Researchers seek Inuit knowledge to understand Kivalliq snow goose boom

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Some 41 projects are slated to receive $8.1 million through the Canadian High Arctic Research Station in Cambridge Bay, whose official opening has yet to take place. (Jane George / Nunatsiaq News)
Some 41 projects are slated to receive $8.1 million through the Canadian High Arctic Research Station in Cambridge Bay, whose official opening has yet to take place. (Jane George / Nunatsiaq News)

A new study plans to tap Inuit traditional knowledge to help understand why snow goose numbers have dramatically boomed near Coral Harbour and Arviat over the last 50 years.

It’s one of 41 studies funded by Polar Knowledge Canada, the federal agency that oversees Cambridge Bay’s new Canadian High Arctic Research Station.

The project aims to better understand the effects of these geese on the land, other wildlife and people, and to produce new management strategies and improve the way goose population issues are addressed.

It involves researchers from the University of Ottawa, the hunters and trappers organizations in Coral Harbour and Arviat, and the Irniurviit Area Co-Management Committee, which manages the East Bay and Harry Gibbons Migratory Bird Sanctuaries.

While scientists have studied the impacts that geese have on the land and other animals, little has been documented on what Inuit Qaujimajatuqangit has to say on these subjects.

The research project will be overseen by the $200 million CHARS in Cambridge Bay, although the facility hasn’t officially opened yet. That’s expected to take place during the Kitikmeot Trade show in February, which Prince Charles and other as-yet-unconfirmed VIPs are expected to attend.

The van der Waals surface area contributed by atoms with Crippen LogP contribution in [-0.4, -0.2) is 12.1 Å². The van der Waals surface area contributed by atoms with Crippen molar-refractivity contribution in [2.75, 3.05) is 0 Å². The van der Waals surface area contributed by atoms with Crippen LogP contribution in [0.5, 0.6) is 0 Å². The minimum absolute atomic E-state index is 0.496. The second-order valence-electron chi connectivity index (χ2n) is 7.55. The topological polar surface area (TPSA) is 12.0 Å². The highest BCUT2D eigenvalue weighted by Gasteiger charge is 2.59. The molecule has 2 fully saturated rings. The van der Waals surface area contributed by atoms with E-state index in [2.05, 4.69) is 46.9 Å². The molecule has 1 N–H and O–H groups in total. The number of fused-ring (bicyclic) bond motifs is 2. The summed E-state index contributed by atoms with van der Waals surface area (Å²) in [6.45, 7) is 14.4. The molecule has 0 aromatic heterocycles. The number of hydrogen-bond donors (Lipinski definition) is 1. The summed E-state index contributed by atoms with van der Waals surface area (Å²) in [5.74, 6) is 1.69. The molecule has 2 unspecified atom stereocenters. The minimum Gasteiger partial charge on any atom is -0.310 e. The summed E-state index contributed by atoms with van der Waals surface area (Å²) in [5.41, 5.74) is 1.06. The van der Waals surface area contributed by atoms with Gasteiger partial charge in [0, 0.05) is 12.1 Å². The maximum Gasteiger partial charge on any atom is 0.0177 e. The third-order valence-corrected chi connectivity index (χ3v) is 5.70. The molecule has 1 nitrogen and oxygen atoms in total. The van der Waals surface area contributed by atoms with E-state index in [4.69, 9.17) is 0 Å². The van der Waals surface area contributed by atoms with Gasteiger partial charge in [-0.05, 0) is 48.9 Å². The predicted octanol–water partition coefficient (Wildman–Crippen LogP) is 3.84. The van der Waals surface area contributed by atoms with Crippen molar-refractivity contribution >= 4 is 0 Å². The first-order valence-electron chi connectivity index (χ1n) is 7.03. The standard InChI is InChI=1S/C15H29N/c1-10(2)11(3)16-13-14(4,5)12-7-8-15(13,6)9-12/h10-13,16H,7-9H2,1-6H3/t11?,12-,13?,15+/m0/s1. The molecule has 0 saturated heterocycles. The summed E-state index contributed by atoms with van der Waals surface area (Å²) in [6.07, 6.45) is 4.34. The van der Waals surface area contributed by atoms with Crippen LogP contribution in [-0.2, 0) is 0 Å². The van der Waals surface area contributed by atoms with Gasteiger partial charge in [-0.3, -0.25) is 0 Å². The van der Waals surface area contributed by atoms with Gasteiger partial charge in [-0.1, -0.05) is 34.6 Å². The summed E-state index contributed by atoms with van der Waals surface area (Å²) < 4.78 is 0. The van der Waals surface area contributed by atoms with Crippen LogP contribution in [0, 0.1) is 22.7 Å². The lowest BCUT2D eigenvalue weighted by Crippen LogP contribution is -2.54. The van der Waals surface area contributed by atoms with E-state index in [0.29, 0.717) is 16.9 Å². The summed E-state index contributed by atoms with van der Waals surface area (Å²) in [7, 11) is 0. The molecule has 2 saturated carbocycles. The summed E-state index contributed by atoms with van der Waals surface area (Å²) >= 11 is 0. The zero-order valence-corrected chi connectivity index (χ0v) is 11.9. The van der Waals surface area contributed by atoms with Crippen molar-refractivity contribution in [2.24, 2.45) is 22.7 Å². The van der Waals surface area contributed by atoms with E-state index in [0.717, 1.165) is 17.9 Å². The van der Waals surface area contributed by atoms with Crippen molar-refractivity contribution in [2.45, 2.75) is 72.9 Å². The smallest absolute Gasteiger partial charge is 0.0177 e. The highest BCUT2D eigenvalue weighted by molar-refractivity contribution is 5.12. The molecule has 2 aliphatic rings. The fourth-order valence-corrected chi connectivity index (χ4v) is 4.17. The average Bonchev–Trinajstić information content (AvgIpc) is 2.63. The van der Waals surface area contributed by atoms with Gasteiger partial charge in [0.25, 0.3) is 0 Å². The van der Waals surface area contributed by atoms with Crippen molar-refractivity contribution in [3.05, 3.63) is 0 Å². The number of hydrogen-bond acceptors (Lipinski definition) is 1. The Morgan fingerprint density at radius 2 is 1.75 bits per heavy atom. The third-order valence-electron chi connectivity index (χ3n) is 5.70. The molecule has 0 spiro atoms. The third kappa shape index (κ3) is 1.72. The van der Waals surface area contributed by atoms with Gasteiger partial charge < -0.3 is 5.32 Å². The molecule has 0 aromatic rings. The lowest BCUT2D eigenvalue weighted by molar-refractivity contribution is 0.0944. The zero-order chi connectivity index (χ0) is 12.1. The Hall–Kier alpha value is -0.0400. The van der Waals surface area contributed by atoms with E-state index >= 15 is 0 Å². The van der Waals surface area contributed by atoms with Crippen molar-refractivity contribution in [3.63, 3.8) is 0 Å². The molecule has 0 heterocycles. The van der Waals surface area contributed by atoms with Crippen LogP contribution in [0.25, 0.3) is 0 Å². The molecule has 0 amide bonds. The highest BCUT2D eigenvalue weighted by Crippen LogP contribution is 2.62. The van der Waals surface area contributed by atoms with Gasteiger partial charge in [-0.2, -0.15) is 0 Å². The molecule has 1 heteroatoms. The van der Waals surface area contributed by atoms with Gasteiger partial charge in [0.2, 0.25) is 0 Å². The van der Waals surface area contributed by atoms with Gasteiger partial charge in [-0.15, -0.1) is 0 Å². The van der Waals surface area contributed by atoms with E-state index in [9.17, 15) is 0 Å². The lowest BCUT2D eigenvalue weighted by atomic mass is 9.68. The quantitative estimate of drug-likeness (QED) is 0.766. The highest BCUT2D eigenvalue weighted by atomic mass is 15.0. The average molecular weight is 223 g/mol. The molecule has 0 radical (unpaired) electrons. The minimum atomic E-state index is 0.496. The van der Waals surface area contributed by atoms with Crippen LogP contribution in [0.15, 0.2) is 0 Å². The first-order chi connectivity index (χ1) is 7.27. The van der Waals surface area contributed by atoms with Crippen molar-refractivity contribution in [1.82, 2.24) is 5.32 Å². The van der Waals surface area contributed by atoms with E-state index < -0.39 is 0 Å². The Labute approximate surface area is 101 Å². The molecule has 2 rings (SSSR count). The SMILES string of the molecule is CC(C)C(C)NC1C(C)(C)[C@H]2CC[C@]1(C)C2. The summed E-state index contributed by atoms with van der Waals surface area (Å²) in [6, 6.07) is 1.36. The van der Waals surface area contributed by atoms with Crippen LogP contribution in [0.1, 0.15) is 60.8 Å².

The money for various science studies, flowing from CHARS and Polar Knowledge Canada, was announced Dec. 15 by Carolyn Bennett, the minister of Crown-Indigenous relations and northern affairs: 41 projects will receive about $8.1 million between 2017 and 2019.

“Through these projects, Polar Knowledge Canada is helping to develop and leverage new knowledge and capacity that supports responsible, informed development in the rapidly changing North,” Bennett said in a news release.

In addition to its role in CHARS, Polar Knowledge Canada’s mandate includes “advancing Canada’s knowledge of the Arctic, strengthening Canadian leadership in polar science and technology, and promoting the development and distribution of knowledge of other circumpolar regions, including Antarctica,” the news release said.

Thirty-one of the projects funded under the northern science and technology program will contribute to these goals, the release said.

Eleven of these projects, including the one that focuses on geese in the Kivalliq, will look at ways to improve “economic opportunities, environmental stewardship, and the quality of life” of northerners and other Canadians.

These projects also include studies that look at the re-use and treatment of greywater in northern buildings and efforts to reduce the use of diesel fuel.

Other projects will look at non-invasive wolverine monitoring, caribou and muskox health, food security and sustainable fishery development in Gjoa Haven.

Like the project on the geese, not all Polar Knowledge-funded projects will take place in western Nunavut. One study plans to look at environmental risk mitigation, metal waste reduction and community training in Cape Dorset.